pretty pictures, slowly
I've hit a milestone with my implementation of the Ray Tracer Challenge, I can render the cover image of the book!
This was my primary goal when I first started this book, so I am pretty stoked to have made it here. However, I am having major performance issues. The above image took 17 minutes to render, which is not great. It is significantly slowed down by using a ray bounce depth of 5, so every ray that hits a reflective surface has the potential to 5x the computation, which adds up. I've applied various optimizations already like caching inverse matrices, reducing allocations by mutation, and rewriting the core tuple and matrix code to be more efficient. These all provided a significant speed up, but it is not quite enough. I've experimented with multithreading, and saw a ~2x speed up, but I want to keep this single threaded.
Here's what the profiler output while generating the above image (using snakeviz for visualization).
As we can see, there is nothing unexpected. We spend the vast
majority of the time multiplying matrices together. I've focused
on this code, and can't squeeze much more performance out of it.
I experimented a bit with numpy and numba here, but didn't see much
improvement (and don't want to use them in this project). The problem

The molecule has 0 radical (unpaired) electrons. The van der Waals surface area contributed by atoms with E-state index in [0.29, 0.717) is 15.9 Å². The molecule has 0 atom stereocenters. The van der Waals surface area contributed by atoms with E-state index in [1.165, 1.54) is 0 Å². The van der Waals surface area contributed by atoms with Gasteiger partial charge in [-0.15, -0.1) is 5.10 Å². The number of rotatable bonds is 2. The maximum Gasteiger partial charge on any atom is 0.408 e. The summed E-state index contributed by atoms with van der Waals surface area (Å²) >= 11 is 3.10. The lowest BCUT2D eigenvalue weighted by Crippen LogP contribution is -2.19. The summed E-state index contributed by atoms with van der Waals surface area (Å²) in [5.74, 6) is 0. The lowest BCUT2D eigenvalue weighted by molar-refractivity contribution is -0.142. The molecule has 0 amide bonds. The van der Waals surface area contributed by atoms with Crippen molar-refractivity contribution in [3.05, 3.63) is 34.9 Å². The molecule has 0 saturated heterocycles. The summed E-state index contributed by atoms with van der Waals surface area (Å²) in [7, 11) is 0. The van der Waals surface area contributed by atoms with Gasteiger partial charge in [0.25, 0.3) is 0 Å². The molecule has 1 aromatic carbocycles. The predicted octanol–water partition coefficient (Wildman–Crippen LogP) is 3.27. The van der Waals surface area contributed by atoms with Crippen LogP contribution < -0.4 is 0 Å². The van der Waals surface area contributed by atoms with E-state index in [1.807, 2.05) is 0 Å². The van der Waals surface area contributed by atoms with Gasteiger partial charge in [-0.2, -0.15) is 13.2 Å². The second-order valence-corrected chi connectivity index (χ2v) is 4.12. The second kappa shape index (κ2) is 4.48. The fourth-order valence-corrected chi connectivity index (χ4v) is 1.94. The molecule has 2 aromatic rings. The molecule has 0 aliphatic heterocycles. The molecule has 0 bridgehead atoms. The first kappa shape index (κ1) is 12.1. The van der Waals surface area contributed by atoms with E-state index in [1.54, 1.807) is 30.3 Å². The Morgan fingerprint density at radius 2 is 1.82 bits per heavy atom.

seems to be that we are wasting a lot of work. I've read ahead about
using a Bounded Volume Hierarchy to only check for intersections
on objects within a bounding box, and I look forward to the
potential speedup. As it is now, the above image required
172,535,400 calls to the
matrix_mul_tuple function to be rendered in
300px by 300px. The book notes about an order of magnitude reduction in
the amount of intersection calls when using BVH on an appropriate scene,
which I hope to see as well.
I plan to implement BVH then crunch through the rest of the book pretty quickly, given that I've done this all before. I'll explore further optimizations at the end, and then look into doing another implementation with performance in mind. I've been particularly motivated by a site I found on the book's forum that demos a C++ implementation compiled to WASM. If I can get on the same order of magnitude of performance, I'll be happy.
I've been enjoying the process lately, which is great! While this ray tracer is not the most performant (as admitted by the author), it does produce some of the better images that I have seen when compared to other hobbyist/educational ray tracers. I am happy with the image quality now, but I want to focus on performance before doing more post-book additions like depth-of-field and anti-aliasing. For now, here's two scenes from the recent chapters: